Wednesday, October 6, 2010

Countering the Hatred of Fred Phelps

As the Supreme Court considers whether Fred Phelps and his family have the right to protest the funerals of soldiers who have died in Iraq and Afghanistan, it's worth considering the hate-filled beliefs of Phelps himself.  I tend to dismiss him and his folks as buffoonish caricatures who are so over the top that they are hardly worth thinking about, but doing so, I realize, has risks.  Not only are their some who agree with this group's hatred towards LGBT people and many other groups, but there are also people--especially young people--who are struggling to come to terms with their own sexuality who take seriously his declaration that all LGBT people are going to hell.

With this in mind, Religious Dispatches has a fascinating reflection from a gay man who grew up in Topeka, KS in the shadow of Fred Phelps and who thought he was evil because he was gay. The piece offers reflections from a MCC minister and a UCC minister who are respectively serving in Topeka and are pro-LGBT. Their churches get picketed regularly by Phelps’ crew.

Even more interesting are the thoughts of Nate Phelps, Fred’s son, who left the fold and spends his life trying to reach out compassionately to LGBT people who are condemned by religious people like his father.  He tells of the physical and emotional abuse suffered at the hands of his father and believes his father's hatred towards the world outside his own family is an extension of his father's abusive personality.  Here’s a taste of Nate Phelps:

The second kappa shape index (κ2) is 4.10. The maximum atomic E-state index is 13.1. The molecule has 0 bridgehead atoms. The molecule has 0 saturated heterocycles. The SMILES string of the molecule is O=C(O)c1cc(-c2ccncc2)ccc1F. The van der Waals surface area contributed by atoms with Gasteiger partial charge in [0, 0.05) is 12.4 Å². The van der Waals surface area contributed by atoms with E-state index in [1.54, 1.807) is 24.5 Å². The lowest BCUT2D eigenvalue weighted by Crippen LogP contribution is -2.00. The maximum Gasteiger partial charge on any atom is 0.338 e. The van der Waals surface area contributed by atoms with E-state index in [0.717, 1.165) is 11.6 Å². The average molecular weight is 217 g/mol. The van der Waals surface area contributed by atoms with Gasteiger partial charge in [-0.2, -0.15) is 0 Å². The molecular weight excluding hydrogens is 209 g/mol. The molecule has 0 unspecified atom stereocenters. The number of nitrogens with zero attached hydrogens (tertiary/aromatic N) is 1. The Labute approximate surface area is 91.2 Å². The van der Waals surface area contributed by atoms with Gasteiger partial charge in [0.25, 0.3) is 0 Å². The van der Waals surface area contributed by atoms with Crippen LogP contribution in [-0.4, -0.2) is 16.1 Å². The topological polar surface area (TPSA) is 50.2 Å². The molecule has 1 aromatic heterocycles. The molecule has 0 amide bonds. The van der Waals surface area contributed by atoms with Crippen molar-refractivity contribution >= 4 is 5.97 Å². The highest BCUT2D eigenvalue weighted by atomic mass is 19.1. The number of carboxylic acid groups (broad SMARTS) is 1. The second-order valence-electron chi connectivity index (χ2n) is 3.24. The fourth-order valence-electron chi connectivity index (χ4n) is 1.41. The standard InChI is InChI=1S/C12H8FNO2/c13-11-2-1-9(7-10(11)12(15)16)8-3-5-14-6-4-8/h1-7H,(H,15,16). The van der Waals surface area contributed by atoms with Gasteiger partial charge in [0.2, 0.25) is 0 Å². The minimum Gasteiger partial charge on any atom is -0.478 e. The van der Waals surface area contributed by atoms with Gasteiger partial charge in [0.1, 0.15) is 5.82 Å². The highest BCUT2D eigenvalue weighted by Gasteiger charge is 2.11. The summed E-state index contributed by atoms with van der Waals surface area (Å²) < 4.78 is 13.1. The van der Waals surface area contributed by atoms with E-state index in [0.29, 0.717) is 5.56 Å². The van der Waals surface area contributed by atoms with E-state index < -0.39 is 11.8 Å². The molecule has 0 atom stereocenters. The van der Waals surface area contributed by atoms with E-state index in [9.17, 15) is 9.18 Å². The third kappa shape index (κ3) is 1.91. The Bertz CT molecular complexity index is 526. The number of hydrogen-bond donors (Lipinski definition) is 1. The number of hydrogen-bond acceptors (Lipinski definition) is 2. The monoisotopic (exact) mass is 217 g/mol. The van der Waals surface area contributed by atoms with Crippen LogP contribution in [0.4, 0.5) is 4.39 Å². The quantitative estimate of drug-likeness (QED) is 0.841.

“Too many Americans cling to this idea that homosexuality is a sin against God, but because they aren’t cruel and evil about it like Fred Phelps, they’re okay. I say bullshit. Most folks don’t have a freaking clue how hard it is to be gay in America today,” he says, citing disproportionate suicide and addiction rates for gay youth. “The people and groups who stand up and fight for gay rights, they’re the real heroes,” Nate says.

Nate Phelps has a website and a blog that are worth looking at, especially if Fred Phelps' message of hate seems at all reasonable to you.   Nate is now an atheist.  Go figure.
Grace and Peace,

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